Welcome to the Christmas party blog hop, and thank you for stopping by. Have you ever wondered how people from other times and places celebrated the winter holiday? Each of the authors on the list at the end of this post is sharing an idea about it today. Some authors also have giveaway prizes for you. Visit the blogs, and enjoy this festive season with us.
It certainly wasn’t “all work and no play” for King George III’s army when it attempted to subdue that pesky insurrection in North America. The Brits did their share of “entertaining” while on American soil. Mischianza, anyone?
Some Brits qualified as true party animals, and one of those party animals, Banastre Tarleton, commanded the British Legion, a provincial unit that wreaked havoc among the patriots living in the southern colonies in 1780 and 1781. A drinker, gambler, and womanizer, Tarleton had goofed off at University College, Oxford and blown through his inheritance before hitting his stride as a light cavalry officer during the American Revolution.
Tarleton is a secondary character in my novel Camp Follower: A Mystery of the American Revolution, set in late 1780 and early 1781. (Here’s why I included him.) And because Tarleton was the kind of fellow who’d never have passed up seasonal festivities, there’s a December winter holiday feast and dance in Camp Follower to give readers an idea of how a Crown forces unit might have celebrated in the backcountry of South Carolina. It’s a Yule party, not a Christmas party—and here’s why. Writing that scene gave me the opportunity to show another side to Tarleton and the Legion: soldiers at rest, not fighting their way through the backcountry. A devastating battle would come all too soon for them on 17 January 1781 and is depicted in the book’s climax.
Here’s an excerpt from the Yule party in Camp Follower:
The morning of the twenty-fourth, day of the Yule celebration, [Helen] awoke to the aroma of roasted hog and root vegetables, slow-cooked the night before in pits…A substantial amount of cooked hog and vegetables, baked apples and pears, and cornbread vanished before dark — largesse from Tarleton, distributed among the rank and file.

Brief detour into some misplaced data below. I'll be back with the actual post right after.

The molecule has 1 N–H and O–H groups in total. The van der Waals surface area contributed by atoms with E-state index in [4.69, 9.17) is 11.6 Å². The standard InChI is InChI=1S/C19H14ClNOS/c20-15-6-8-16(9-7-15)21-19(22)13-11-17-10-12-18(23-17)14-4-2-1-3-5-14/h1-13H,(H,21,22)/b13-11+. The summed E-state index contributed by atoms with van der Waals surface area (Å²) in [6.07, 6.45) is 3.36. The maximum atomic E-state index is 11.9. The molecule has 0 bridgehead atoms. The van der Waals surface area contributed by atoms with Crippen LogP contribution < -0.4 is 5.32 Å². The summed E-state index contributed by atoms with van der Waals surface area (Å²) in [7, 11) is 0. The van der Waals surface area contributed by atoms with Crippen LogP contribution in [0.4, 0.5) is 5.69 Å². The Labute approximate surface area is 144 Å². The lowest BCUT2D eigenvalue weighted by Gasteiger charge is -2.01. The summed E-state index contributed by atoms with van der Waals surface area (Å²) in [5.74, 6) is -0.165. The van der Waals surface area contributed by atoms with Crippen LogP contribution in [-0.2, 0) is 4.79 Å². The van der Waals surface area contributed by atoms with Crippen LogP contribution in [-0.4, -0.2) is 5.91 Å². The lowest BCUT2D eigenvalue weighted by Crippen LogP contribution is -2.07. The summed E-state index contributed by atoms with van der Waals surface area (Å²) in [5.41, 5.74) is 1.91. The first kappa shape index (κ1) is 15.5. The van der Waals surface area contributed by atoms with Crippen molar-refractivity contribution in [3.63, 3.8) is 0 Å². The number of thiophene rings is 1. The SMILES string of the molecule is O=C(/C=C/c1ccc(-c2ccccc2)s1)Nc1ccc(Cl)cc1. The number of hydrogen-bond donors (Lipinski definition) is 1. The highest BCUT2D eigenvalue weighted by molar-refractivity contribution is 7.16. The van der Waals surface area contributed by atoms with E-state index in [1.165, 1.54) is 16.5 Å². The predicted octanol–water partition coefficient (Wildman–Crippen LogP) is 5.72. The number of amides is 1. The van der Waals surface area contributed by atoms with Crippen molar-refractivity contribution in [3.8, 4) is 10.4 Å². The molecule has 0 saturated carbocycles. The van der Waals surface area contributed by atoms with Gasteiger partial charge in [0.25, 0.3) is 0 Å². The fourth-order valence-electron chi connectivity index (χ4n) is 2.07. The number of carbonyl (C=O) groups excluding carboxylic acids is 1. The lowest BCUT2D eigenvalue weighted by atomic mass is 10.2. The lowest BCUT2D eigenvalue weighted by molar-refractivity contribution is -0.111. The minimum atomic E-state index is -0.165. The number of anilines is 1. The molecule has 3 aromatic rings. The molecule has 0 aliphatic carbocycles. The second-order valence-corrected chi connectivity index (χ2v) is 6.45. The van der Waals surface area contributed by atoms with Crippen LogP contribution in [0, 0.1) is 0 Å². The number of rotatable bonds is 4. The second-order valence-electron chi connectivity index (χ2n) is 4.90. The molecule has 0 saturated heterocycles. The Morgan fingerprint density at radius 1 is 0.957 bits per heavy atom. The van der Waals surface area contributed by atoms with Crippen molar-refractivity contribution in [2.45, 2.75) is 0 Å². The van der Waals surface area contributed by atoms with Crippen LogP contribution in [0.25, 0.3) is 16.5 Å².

After nightfall, in a torch-rimmed field north of the manor house, Helen, her garnets at her throat and ears, wandered from a huge bowl of mulled cider to a huge bowl of waes hail to a supply of the best wines from market…During the first course of onion soup, she was seated next to Fairfax, but they ignored each other, and the fellow on her other side stayed sober long enough to hold a lucid conversation about deer hunting…The soup was cleared away, a bell rang, and the men scrambled to switch seats, to the laughter and surprise of the ladies. Broiled bass appeared on the tables, and Helen got to hear about horse racing and advantages of various firearms from a cornet and a captain…
The bass vanished, the bell rang again, and Tarleton, ruddy-cheeked, wine goblet in hand, redirected an officer of the militia so he could plant himself next to Helen and scowl at her. Gold and braid on his uniform winked in the candlelight. “You’ve no idea how I’ve had to fight my way over here…Madam, I need your advice on a delicate matter. With whom should I dance the first tune?”
Giveaway prize: Want a book to read? Use the comment form to tell me something you learned from this blog post and what your 2014 holiday plans are like. I’ll send you an ebook copy of Camp Follower, nominated for two awards. Make sure you provide your name and an accurate email address so I can contact you. Offer expires 31 December 2014.
Happy holidays to all my readers. And don’t forget to check out the authors’ posts on the following list.
Invited to a Ball” (plus a giveaway prize) – http://tinyurl.com/nsodv78
a giveaway prize) – http://tinyurl.com/op8fz57
4. Ann Swinfen : Christmas 1586 – Burbage’s
Company of Players Celebrates – http://tinyurl.com/mwaukkx
giveaway prize) – http://tinyurl.com/qf6mlnl
in your dystopia: you need a festival of enhancement… (plus a giveaway prize) – http://wp.me/p4lRC7-aG
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